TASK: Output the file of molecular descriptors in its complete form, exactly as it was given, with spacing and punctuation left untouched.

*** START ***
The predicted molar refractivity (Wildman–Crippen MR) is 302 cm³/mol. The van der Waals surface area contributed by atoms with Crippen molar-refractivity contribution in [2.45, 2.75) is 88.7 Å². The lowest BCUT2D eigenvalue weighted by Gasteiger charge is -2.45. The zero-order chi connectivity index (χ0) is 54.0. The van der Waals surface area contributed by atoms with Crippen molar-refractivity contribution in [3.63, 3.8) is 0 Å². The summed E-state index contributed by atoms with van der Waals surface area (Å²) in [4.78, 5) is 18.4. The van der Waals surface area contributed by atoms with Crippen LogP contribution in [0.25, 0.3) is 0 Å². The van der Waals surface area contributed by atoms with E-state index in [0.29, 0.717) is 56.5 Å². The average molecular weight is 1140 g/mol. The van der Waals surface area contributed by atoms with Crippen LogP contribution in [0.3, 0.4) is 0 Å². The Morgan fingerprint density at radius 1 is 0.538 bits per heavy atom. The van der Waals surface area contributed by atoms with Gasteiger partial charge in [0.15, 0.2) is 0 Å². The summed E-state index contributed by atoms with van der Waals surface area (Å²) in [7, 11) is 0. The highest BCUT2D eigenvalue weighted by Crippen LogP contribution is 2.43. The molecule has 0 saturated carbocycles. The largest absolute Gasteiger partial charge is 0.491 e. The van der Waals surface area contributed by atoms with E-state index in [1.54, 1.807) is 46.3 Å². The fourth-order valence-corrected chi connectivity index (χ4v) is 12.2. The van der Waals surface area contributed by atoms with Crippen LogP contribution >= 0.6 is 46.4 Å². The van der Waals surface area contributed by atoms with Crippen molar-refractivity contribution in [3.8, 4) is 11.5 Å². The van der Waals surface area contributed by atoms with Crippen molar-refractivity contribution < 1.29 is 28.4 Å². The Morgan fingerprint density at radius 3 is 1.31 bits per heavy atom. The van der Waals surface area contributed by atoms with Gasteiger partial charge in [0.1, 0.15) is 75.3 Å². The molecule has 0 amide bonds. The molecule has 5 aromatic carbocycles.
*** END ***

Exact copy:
The predicted molar refractivity (Wildman–Crippen MR) is 302 cm³/mol. The van der Waals surface area contributed by atoms with Crippen molar-refractivity contribution in [2.45, 2.75) is 88.7 Å². The lowest BCUT2D eigenvalue weighted by Gasteiger charge is -2.45. The zero-order chi connectivity index (χ0) is 54.0. The van der Waals surface area contributed by atoms with Crippen molar-refractivity contribution in [3.63, 3.8) is 0 Å². The summed E-state index contributed by atoms with van der Waals surface area (Å²) in [4.78, 5) is 18.4. The van der Waals surface area contributed by atoms with Crippen LogP contribution in [0.25, 0.3) is 0 Å². The van der Waals surface area contributed by atoms with E-state index in [0.29, 0.717) is 56.5 Å². The average molecular weight is 1140 g/mol. The van der Waals surface area contributed by atoms with Crippen LogP contribution in [0.3, 0.4) is 0 Å². The Morgan fingerprint density at radius 1 is 0.538 bits per heavy atom. The van der Waals surface area contributed by atoms with Gasteiger partial charge in [0.15, 0.2) is 0 Å². The summed E-state index contributed by atoms with van der Waals surface area (Å²) in [7, 11) is 0. The highest BCUT2D eigenvalue weighted by Crippen LogP contribution is 2.43. The molecule has 0 saturated carbocycles. The largest absolute Gasteiger partial charge is 0.491 e. The van der Waals surface area contributed by atoms with E-state index in [1.54, 1.807) is 46.3 Å². The fourth-order valence-corrected chi connectivity index (χ4v) is 12.2. The van der Waals surface area contributed by atoms with Crippen LogP contribution >= 0.6 is 46.4 Å². The van der Waals surface area contributed by atoms with Crippen molar-refractivity contribution in [3.8, 4) is 11.5 Å². The van der Waals surface area contributed by atoms with Crippen molar-refractivity contribution < 1.29 is 28.4 Å². The Morgan fingerprint density at radius 3 is 1.31 bits per heavy atom. The van der Waals surface area contributed by atoms with Gasteiger partial charge in [0.1, 0.15) is 75.3 Å². The molecule has 0 amide bonds. The molecule has 5 aromatic carbocycles.